Colorado Ballot Initiative Would Ban Smartphone Sales To Kids
An Oregon dad wants to ensure that the developmental dangers of smartphones won’t be so easy for children to access in future.
After witnessing tech-based reclusiveness among his own kids, Denverbased anesthesiologist Tim Farnum is taking a stand against underage cellphone acquisition in his home state. As Business Insider reported, Farnum is on a mission to help parents help their kids avoid the antisocial, potentially mood-lowering effects of too much screen time, and has translated that mission into proposed law.
Developed by the non-profit Parents Against Underage Smartphones (PAUS), which Farnum founded in February, Colorado ballot initiative 29 seeks to prohibit retailers in Colorado “from selling or permitting the sale of a smartphone to a person under the age of 13, or to any person who indicates that the smartphone will be wholly or partially owned by a person under the age of 13.” If passed, the measure would make Colorado the first state in the nation to regulate smartphone sales based on age, or for any reason, really.
For the sake of the law, a smartphone retailer is defined, with some seeming vagueness, as “a business at a specific location that sells new or used smartphones, or a provider that operates in another jurisdiction and sells smartphones to a consumer in Colorado.” Presumably that would include fancy
bodegas and pawn shops.
The ballot initiative also establishes that retailers must “verbally inquire” about the age of the person who will be a smartphone’s primary owner before completing the sale, document the customer’s response, and file a monthly report detailing the age of each phone’s intended user, and whether devices were smartphones or simple cellular phones, with the state’s Department of Revenue.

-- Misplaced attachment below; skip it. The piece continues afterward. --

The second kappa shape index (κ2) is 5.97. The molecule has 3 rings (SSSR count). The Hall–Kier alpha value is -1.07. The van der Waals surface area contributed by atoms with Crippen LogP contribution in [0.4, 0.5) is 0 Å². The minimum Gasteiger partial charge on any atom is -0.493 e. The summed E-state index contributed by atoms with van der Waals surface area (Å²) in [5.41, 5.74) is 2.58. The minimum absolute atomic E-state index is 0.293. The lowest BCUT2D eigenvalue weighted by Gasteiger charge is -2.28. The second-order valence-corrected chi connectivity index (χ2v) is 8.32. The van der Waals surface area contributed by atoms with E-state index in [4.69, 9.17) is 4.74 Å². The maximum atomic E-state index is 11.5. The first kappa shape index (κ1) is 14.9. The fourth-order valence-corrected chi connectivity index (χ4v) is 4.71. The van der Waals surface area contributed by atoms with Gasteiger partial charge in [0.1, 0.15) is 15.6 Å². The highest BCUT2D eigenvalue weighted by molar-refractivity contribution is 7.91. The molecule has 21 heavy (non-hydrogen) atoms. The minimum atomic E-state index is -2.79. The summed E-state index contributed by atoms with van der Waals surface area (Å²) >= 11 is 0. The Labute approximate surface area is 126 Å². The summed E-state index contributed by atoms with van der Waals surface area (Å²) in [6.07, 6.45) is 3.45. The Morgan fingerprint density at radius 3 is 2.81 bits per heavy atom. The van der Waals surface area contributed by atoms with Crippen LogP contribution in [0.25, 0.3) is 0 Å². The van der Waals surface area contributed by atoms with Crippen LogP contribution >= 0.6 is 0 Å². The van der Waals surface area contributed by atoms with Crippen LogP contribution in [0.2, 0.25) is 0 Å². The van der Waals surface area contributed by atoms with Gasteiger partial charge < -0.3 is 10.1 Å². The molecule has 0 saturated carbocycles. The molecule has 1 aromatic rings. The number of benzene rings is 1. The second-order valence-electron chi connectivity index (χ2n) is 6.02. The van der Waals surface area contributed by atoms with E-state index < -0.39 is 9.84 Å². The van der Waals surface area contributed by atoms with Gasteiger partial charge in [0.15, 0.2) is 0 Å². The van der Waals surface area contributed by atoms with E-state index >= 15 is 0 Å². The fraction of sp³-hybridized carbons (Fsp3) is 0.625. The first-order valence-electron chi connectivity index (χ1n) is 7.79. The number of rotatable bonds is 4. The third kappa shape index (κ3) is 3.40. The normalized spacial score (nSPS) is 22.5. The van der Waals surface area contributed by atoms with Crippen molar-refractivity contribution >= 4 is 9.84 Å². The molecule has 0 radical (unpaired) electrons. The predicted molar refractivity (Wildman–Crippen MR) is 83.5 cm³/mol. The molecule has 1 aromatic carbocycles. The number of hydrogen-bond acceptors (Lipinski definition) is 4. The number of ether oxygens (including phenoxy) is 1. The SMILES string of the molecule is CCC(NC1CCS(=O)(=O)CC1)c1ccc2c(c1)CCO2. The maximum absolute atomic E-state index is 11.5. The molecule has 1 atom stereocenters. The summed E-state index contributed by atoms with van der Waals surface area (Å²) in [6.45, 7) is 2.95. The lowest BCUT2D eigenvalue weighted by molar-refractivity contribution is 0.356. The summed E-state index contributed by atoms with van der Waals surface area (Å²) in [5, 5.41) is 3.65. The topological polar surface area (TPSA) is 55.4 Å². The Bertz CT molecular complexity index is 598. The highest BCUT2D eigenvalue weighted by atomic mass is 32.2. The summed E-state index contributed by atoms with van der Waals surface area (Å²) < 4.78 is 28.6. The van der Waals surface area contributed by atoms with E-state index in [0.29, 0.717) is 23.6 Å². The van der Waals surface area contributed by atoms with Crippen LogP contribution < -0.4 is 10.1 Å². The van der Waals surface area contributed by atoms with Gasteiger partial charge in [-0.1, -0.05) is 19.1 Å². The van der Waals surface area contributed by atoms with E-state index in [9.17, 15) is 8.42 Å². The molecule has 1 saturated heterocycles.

That department would become responsible for investigating and collecting fees on violations to the law, as well as for creating a web portal to sales reports and charging businesses $20 a month for the privilege.
Stores that violate the law by supplying kids under 13 with smartphones would suffer a written warning for the first offense, though the measure establishes avenues for appeal. A second violation would result in a $500 fines, a third would cost $2,000, and “fifth and subsequent” violations could result in fines ranging from $2,000 to $20,000. Fiscal projections for the initiative suggest that it could raise a couple hundred thousand dollars for the state over the next few years, after expenses.
The fact that the measure distinguishes smartphones from basic cellular phones may be cause for some relief among Colorado parents who equip their kids with phones for safety reasons, or whose care requires that one be available. Specifically, the initiative defines the off-limit kind of gadget as “a mobile phone that performs many of the functions of a personal computer, or as a handheld device with mobile internet connectivity.” As the Washington
Post reported, Farnum claims that the measure has seen “overwhelming” support from adults who’re concerned that an abundance of screen time can keep kids from exercising their minds
and bodies with more active, social, or imaginative play. According to the Post, however, “Farnum also faces opposition from others, including some lawmakers, who believe that it’s a parental responsibility, not one for government.”
As some point, by whatever means of communication are available, businesses and kids will presumably weigh in.